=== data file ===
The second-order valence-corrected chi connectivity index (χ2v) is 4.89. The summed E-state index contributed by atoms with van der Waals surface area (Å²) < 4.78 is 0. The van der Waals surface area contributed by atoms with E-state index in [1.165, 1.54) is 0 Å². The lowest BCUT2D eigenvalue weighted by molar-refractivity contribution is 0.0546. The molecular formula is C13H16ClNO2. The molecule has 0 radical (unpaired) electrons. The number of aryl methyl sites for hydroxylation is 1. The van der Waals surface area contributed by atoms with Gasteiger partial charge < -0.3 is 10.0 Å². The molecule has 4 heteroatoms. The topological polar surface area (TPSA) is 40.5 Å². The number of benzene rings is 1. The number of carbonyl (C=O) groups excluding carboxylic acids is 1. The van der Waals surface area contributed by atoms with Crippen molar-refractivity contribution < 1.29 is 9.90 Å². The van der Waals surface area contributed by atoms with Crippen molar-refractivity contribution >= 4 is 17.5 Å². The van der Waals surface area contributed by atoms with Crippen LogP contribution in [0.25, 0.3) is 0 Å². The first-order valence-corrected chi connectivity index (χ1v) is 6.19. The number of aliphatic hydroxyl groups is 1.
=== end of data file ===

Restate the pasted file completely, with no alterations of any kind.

The second-order valence-corrected chi connectivity index (χ2v) is 4.89. The summed E-state index contributed by atoms with van der Waals surface area (Å²) < 4.78 is 0. The van der Waals surface area contributed by atoms with E-state index in [1.165, 1.54) is 0 Å². The lowest BCUT2D eigenvalue weighted by molar-refractivity contribution is 0.0546. The molecular formula is C13H16ClNO2. The molecule has 0 radical (unpaired) electrons. The number of aryl methyl sites for hydroxylation is 1. The van der Waals surface area contributed by atoms with Gasteiger partial charge < -0.3 is 10.0 Å². The molecule has 4 heteroatoms. The topological polar surface area (TPSA) is 40.5 Å². The number of benzene rings is 1. The number of carbonyl (C=O) groups excluding carboxylic acids is 1. The van der Waals surface area contributed by atoms with Crippen molar-refractivity contribution < 1.29 is 9.90 Å². The van der Waals surface area contributed by atoms with Crippen molar-refractivity contribution >= 4 is 17.5 Å². The van der Waals surface area contributed by atoms with Crippen LogP contribution in [0.25, 0.3) is 0 Å². The first-order valence-corrected chi connectivity index (χ1v) is 6.19. The number of aliphatic hydroxyl groups is 1.